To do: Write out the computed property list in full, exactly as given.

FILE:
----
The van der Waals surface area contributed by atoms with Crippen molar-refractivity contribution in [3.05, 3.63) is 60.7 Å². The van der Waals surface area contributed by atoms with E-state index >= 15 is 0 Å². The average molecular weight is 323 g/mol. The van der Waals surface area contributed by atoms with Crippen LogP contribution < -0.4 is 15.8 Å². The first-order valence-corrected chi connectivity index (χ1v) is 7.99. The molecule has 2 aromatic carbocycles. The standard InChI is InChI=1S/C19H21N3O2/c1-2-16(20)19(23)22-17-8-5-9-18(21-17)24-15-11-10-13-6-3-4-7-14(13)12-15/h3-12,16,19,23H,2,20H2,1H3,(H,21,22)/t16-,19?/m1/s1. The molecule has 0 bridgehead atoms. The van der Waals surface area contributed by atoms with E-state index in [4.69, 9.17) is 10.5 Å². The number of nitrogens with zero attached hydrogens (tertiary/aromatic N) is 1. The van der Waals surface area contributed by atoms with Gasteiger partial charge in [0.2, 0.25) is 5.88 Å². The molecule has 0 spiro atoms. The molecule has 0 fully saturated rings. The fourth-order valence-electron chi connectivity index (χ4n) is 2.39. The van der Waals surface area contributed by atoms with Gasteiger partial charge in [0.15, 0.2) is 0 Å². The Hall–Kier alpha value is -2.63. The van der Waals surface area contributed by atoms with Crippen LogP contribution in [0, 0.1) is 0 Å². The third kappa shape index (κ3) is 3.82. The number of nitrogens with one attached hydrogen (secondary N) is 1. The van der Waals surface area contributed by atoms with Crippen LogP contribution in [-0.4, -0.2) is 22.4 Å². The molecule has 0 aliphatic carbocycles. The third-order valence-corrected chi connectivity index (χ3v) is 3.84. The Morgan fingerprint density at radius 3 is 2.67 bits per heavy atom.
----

The van der Waals surface area contributed by atoms with Crippen molar-refractivity contribution in [3.05, 3.63) is 60.7 Å². The van der Waals surface area contributed by atoms with E-state index >= 15 is 0 Å². The average molecular weight is 323 g/mol. The van der Waals surface area contributed by atoms with Crippen LogP contribution < -0.4 is 15.8 Å². The first-order valence-corrected chi connectivity index (χ1v) is 7.99. The molecule has 2 aromatic carbocycles. The standard InChI is InChI=1S/C19H21N3O2/c1-2-16(20)19(23)22-17-8-5-9-18(21-17)24-15-11-10-13-6-3-4-7-14(13)12-15/h3-12,16,19,23H,2,20H2,1H3,(H,21,22)/t16-,19?/m1/s1. The molecule has 0 bridgehead atoms. The van der Waals surface area contributed by atoms with E-state index in [4.69, 9.17) is 10.5 Å². The number of nitrogens with zero attached hydrogens (tertiary/aromatic N) is 1. The van der Waals surface area contributed by atoms with Gasteiger partial charge in [0.2, 0.25) is 5.88 Å². The molecule has 0 spiro atoms. The molecule has 0 fully saturated rings. The fourth-order valence-electron chi connectivity index (χ4n) is 2.39. The van der Waals surface area contributed by atoms with Gasteiger partial charge in [0.15, 0.2) is 0 Å². The Hall–Kier alpha value is -2.63. The van der Waals surface area contributed by atoms with Crippen LogP contribution in [0, 0.1) is 0 Å². The third kappa shape index (κ3) is 3.82. The number of nitrogens with one attached hydrogen (secondary N) is 1. The van der Waals surface area contributed by atoms with Crippen LogP contribution in [-0.4, -0.2) is 22.4 Å². The molecule has 0 aliphatic carbocycles. The third-order valence-corrected chi connectivity index (χ3v) is 3.84. The Morgan fingerprint density at radius 3 is 2.67 bits per heavy atom.